Mandating COVID-19 vaccines for children may not be a good idea at this time because of side effects linked to the shots, an epidemiologist says.
California on Oct. 1 announced that all students in the state will need a jab once the vaccines are approved by the Food and Drug Administration for their age group. Currently, the Pfizer vaccine, the only one to receive approval, is approved for anybody 16 or older.
Around the same time, multiple school boards in California, including the Sacramento City Unified School District, went further and required jabs for all students aged 12 and up.
“I’m concerned about that,” said Dr. Tracy Høeg, an epidemiologist and public health expert whose son goes to school in the district.
Høeg led a study that examined reports submitted to the Vaccine Adverse Event Reporting System and found boys between 12 and 15 with no serious health conditions were up to six times more likely to land in a hospital after getting a second Pfizer’s shot than after getting COVID-19.
That’s because heart inflammation, or myocarditis or pericarditis, occurs at a higher-than-expected rate post-vaccination in youth, especially young males.
“I’m afraid that parents who have questions about the safety—maybe they are concerned, they have a son who might be at risk for myocarditis—will then really not have a say in whether or not the child gets a second dose,” Høeg said.
“This is particularly an issue for children who have already been infected, because from what we know, they likely have very strong immunity already to COVID-19. And so I’m concerned about the nuance and the discussion being lost, and people feeling like they’re coerced into vaccinating their child in order for them to have a normal life and stay in school,” she added.
Høeg was speaking on NTD’s “Wide Angle.”
California officials said the mandates would help curb an expected surge in COVID-19 cases in the winter and beyond, and portrayed it as a simple matter of adding another vaccine to the list of shots children already must get to attend school.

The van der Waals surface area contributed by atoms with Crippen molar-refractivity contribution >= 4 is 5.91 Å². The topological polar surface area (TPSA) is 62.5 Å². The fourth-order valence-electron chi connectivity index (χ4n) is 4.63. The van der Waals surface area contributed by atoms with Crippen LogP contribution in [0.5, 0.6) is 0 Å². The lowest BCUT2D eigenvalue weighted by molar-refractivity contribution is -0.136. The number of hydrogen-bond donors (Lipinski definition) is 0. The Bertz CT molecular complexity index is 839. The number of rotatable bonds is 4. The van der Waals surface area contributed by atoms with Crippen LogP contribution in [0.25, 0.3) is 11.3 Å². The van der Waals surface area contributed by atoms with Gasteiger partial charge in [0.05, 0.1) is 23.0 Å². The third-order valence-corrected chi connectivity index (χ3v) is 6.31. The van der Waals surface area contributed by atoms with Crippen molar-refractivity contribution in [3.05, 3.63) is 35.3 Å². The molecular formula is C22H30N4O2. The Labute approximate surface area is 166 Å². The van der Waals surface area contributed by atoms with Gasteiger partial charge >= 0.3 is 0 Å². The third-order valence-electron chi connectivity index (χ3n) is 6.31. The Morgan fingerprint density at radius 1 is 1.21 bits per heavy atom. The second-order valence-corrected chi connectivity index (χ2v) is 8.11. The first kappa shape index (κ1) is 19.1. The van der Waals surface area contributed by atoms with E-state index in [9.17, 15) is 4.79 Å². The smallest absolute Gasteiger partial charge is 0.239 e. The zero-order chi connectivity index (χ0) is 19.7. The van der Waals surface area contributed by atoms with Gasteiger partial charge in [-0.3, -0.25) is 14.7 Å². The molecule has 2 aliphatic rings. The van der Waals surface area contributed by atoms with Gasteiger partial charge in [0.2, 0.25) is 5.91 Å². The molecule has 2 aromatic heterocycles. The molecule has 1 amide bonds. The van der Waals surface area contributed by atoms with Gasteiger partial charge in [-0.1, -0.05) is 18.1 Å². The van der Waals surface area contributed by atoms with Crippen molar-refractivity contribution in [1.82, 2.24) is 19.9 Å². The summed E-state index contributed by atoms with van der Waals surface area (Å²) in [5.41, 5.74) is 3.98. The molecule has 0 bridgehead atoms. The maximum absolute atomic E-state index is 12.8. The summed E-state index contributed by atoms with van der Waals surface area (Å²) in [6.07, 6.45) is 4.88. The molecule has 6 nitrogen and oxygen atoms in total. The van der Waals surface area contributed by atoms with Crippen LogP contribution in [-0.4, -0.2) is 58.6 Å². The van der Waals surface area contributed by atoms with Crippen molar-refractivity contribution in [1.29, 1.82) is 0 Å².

The Sacramento district, for instance, quoted (pdf) the California Department of Public Health, which says on its website: “Vaccination may stop the spread of coronavirus variants. They can also shrink the pool of people vulnerable to COVID-19. By getting children 12 and up vaccinated, families can be safer as we get back to doing the things we love.”
Coronavirus is another name for the CCP (Chinese Communist Party) virus, which causes COVID-19.
The Food and Drug Administration authorized Pfizer’s shot for 5- to 11-year-olds on Friday. The Centers for Disease Control and Prevention is expected to recommend the jab to all kids in that group after its advisory panel meets on the matter this week.
Høeg said that the COVID-19 vaccines do work in preventing severe disease and hospitalization and the authorization is good news in terms of giving access to high-risk children, but cautioned against mandating the shots in children because long-term safety data is not yet available.
“We’ve had had requirements for vaccines before, obviously, where children are required to get them for school. But this is a little different, because it’s a very new vaccine. So we’re still learning about the safety, especially in that 5- to 11-year-old age group,” she said, noting that Pfizer’s study was too small to detect any potential risks of myocarditis associated with vaccination.